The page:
TV Roundup: Let's start with the good stuff. Breaking Bad ended another great season. I am mildly surprised that it was so good since I read at the outset how the showrunner, Vince Gilligan, went into the season unsure of its direction. Ninety-nine times out a hundred that's a recipe for disaster, but they pulled it off and made a classic. Tremendous build up in tension throughout the entire season eventually reaching an ending that, while it pushed the boundaries of plausibility, fit very well.
Even more interestingly, once the season was over, was that the overwhelming majority of opinion is that Walter has gone to the dark side; that he is now one of the Bad Guys. Even Gilligan thinks so. Me, I'm not so sure. At the outset of the series he was a doormat. His wife was a contemptuous ball-buster, now she's dependant and pleading. His brother-in-law was the tough guy alpha male, now, through the string of events that doesn't count in Walt's favor, they are equals. His handicapped son, who loved him but didn't seem to admire him, now worships him. He was essentially reduced to meekly begging for help from past friends who had won astounding success, while he toiled thanklessly as a high school teacher. Now he is rich and needed and just defeated the biggest drug cartel in the Northern Hemisphere through guts and will and brains. There have been costs, but there is also a cost to being pitiful, ineffectual dust speck to the last.
Hey, if the answers were clear, it wouldn't be good drama. Looking forward to the next, and last, season.
I remain very entertained by Psych and whether you would be depends almost entirely on your taste in comedy. Like all the USA shows, the plots are borderline incoherent, but they do really well with the snappy crosstalk dialogue, including an occasional moment of comic genius. But then, my sense of comedy was formed in the time before all jokes involved bodily fluids and anatomical assessment, so make of that what you will.
Dexter is doing OK, this go around. Last season was a pointless mess. This one is getting kind of interesting. But, of course, being Dexter it will never be more than a guilty pleasure. There is a strong, Christian theme going on this season. There is a good repentant Christian and a bad extremist Christian to prompt Dexter to chew on the value of belief. One would expect this to turn into a rehash of all the adolescent level "If there's a God why do bad things happen?" drivel that bad writers lean on in desperation. But they've done a good job of being even handed with respect to spirituality so far. Dexter has come a long way from being a true sociopath who is incapable of feeling, which was needed for there to continue to be any ongoing drama. Still, from a dramatic standpoint, it's a tight squeeze between sociopath and normal dude who just likes killing people. Go too far either way and you lose the character and the show. For now, continues to be good creepy fun.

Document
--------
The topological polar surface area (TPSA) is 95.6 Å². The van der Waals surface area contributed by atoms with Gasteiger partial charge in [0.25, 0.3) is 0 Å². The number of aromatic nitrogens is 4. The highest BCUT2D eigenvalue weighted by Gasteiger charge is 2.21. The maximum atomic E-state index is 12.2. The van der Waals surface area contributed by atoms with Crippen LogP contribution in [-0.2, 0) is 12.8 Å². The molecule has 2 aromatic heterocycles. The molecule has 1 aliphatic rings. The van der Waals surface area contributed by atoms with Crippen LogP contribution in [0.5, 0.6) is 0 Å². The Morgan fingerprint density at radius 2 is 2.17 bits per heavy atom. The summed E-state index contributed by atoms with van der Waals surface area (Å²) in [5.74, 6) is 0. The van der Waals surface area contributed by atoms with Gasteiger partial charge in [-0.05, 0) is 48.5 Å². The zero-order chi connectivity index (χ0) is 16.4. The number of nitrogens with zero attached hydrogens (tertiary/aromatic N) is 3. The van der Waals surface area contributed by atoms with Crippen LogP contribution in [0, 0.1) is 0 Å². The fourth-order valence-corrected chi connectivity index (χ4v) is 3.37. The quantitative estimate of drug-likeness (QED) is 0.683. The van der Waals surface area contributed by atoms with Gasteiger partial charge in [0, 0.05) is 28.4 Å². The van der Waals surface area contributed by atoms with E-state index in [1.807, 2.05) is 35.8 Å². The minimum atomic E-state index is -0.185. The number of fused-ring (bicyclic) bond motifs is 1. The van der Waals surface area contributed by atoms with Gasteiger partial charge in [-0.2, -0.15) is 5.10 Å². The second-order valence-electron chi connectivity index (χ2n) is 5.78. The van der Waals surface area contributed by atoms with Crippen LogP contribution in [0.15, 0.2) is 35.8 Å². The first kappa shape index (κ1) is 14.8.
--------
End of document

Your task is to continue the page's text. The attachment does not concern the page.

I should like The Walking Dead more than I do. There are some decent story lines, lots of open-ended unresolved issues, the episode that just aired prior to this was an examination of the cost and value of living, heighten by the reality of the zombified world. Some choose suicide, parents question whether their children wouldn't be better off dead than face the inevitable, some kill so that others may live. Life as a point of priority. Great premise, decent acting, nice visuals. But the characters are really as shallow as possible and the dialogue is painfully bad. Nothing but expository blather and hopeless clich‚. The "I can't do it!" "Damn you, you have to!" school of discourse. Really, I have to DVR this and fast forward through talking. Could have been a contender.
More disappointing still is Boardwalk Empire. The Scorcese connection gave this cache and ill-informed critics declared it to be a classic early on when it was actually never even close. One of the most heavy handed shows ever. It is typical of late Scorcese in that it is nothing new. Just the same old gangster stories rehashed with a different setting. The characters here and completely interchangeable with any number of characters in The Departed or Gangs of New York. The men are either cowardly and conniving or ruthless and power hungry. The women are either Madonna or Whore. The brash upstart rebelling against his father figure, the veteran scarred in both body and soul, the upright detective with a dark secret. Every story arc is telegraphed. HBO mistakenly renewed this for another season of the current one. This show needs to be wrapped up as quickly as possible.
The most promising news is that the Return of The Milch is coming sooner than expected. The Luck pilot will air on December 11th, nearly a month and a half before the regular season is scheduled to start. I can't wait to hear me some Milchian quasi -iambic pentameter again. Plus we get some Michael Mann stylings and a Dustin Hoffman versus Nick Nolte thespian cage match (also involved: Dennis Farina). Plus it's about gambling. It could cause a rift in the fabric of space, or be the biggest disappointment since John from Cinncinnati.